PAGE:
Islamic State relatives escape in northern Syria

Turkish forces are advancing, more U.S. troops are withdrawing and scores of relatives of Islamic State fighters have escaped.

The chaotic situation in northern Syria escalated at the weekend and heading into the fray - these young Kurds.

The SDF fighters graduated from their training on Saturday (October 12) and are now heading to the front-line.

As they head towards the battle other soldiers are moving away.

The Turkish offensive was triggered after U.S. President Donald Trump withdrew some of the troops deployed to support Kurdish forces in the fight against IS.

On Sunday (October 13) Defense Secretary Mark Esper said the US is poised to evacuate all remaining troops - around 1,000 soldiers.

That's amid Turkey's ongoing offensive, which Esper said was "untenable" for U.S. forces.

On Sunday Turkish President Tayyip Erdogan said his troops and Turkish backed rebels had taken control of Ras al Ain and that the border town of Tel Abyad had been besieged.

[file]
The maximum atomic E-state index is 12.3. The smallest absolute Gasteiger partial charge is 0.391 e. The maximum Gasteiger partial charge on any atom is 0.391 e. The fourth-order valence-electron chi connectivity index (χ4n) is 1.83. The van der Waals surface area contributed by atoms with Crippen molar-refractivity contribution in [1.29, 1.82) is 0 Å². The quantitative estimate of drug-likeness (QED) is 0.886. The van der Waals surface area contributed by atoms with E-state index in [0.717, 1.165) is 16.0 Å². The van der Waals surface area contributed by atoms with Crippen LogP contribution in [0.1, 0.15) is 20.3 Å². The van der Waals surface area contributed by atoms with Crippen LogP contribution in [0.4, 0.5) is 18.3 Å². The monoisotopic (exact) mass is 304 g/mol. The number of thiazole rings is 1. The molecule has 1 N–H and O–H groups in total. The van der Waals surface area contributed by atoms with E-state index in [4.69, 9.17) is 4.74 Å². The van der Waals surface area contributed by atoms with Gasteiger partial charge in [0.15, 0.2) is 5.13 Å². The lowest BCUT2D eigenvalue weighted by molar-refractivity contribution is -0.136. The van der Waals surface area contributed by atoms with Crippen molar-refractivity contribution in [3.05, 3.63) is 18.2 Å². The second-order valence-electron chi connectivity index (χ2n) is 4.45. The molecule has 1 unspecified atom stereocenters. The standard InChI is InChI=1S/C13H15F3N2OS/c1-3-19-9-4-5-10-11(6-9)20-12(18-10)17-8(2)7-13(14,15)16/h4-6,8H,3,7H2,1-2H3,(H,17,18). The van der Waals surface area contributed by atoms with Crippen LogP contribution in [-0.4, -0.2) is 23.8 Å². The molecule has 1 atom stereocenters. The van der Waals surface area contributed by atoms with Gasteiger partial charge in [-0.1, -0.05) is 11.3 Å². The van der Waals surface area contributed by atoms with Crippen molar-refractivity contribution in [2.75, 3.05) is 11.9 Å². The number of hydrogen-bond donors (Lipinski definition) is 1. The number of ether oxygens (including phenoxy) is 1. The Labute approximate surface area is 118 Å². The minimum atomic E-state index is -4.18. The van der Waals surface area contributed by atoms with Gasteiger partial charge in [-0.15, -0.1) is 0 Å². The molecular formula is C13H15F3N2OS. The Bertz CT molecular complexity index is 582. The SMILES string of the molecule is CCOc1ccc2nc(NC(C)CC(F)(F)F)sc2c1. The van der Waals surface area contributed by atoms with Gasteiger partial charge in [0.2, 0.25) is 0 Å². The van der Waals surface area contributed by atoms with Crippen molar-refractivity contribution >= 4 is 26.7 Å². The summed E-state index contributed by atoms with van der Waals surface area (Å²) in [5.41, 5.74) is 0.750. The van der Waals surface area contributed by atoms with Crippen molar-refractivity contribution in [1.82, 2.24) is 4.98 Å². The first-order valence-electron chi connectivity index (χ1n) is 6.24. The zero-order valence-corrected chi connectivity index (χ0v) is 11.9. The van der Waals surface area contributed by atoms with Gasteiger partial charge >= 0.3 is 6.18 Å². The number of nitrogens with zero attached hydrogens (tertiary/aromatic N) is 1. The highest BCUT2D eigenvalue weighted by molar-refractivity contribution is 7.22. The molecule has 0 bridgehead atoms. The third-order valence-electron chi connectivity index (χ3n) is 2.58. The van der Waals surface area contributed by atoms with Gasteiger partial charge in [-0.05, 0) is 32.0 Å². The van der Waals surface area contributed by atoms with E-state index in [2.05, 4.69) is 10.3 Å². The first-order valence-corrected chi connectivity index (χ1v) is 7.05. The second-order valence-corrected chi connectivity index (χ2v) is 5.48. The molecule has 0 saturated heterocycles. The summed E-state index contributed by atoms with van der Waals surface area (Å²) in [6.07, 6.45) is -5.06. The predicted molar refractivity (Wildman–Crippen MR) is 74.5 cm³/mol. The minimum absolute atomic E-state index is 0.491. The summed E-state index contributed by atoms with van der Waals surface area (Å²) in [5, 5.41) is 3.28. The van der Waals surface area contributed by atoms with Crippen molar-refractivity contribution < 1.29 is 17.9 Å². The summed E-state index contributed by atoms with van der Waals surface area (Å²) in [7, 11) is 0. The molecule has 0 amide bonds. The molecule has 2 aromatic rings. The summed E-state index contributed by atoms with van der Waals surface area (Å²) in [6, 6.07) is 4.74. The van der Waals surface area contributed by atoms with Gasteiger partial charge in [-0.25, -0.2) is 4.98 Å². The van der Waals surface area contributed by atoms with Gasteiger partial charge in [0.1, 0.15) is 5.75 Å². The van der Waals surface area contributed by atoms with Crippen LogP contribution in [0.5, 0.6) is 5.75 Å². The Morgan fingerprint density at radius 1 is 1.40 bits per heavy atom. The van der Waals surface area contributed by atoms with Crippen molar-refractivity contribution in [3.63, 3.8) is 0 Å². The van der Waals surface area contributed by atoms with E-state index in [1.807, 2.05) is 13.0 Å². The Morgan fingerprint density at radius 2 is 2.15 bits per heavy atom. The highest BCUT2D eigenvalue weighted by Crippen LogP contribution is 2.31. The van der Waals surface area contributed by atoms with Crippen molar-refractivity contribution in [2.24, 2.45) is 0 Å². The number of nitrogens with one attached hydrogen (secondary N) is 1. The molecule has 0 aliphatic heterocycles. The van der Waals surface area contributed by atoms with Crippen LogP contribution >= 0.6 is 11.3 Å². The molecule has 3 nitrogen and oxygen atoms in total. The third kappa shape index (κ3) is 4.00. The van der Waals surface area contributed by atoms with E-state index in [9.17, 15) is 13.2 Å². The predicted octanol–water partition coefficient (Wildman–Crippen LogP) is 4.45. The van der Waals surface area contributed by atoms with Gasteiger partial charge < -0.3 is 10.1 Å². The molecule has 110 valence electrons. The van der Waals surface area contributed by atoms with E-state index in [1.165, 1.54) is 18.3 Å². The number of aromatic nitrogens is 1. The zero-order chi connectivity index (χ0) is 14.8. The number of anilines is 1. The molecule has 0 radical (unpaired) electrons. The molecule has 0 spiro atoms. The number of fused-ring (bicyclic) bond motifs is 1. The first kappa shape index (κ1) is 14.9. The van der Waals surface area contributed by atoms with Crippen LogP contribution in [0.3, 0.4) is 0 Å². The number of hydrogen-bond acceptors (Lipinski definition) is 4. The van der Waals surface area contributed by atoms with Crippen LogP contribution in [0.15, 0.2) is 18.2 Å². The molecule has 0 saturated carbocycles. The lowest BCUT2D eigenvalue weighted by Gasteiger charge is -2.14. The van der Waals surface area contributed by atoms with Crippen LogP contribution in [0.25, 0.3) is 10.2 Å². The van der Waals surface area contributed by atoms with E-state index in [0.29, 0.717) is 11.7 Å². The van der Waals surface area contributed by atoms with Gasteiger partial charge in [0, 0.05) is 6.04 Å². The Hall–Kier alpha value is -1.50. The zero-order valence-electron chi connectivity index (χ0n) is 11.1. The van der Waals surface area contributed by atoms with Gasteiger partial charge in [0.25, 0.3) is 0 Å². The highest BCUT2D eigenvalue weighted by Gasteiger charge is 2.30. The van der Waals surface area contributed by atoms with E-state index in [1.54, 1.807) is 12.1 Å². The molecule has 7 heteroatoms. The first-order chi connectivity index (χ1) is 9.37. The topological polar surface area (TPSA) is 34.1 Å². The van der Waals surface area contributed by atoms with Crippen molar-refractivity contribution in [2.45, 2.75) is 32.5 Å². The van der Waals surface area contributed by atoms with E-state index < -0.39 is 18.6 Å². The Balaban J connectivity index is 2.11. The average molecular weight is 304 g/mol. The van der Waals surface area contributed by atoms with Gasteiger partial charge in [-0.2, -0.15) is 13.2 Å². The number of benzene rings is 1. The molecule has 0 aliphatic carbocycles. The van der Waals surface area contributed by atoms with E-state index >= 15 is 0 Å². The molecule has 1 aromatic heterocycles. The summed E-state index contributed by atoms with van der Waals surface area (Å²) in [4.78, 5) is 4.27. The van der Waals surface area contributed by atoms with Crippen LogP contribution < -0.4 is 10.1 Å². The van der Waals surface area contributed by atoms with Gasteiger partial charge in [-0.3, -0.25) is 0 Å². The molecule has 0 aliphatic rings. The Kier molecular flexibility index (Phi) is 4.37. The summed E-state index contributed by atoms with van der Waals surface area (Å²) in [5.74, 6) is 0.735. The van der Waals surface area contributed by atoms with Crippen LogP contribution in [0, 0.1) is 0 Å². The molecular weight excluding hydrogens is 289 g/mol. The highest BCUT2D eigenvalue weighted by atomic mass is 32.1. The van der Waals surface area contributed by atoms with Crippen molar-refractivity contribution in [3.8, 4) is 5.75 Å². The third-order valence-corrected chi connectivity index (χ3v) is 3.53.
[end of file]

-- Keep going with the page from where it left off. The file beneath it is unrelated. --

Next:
The operation will be expanded he added, to Kobani in the west and Hasaka in the east.

Turkey's stated aim is to create a safe zone to resettle many of the 3.6 million Syrian war refugees it has been hosting.

That zone will extend around 30 to 35 kilometers into northern Syria where the SDF controls swathes of territory once part of Islamic State's caliphate.

The YPG, which Ankara calls a terrorist group, is the main fighting force of the SDF, which has been keeping thousands of jihadists in jail and tens of thousands of their family members in camps.

The Turkish operation raised international alarm over the possibility of those IS militants escaping, and on Sunday those fears were in part realized.

The border region's Kurdish-led administration said Turkish-backed rebels had attacked a camp at Ain Issa and that 785 IS-affiliated women and their children had escaped.

A war monitor put the number closer to 100.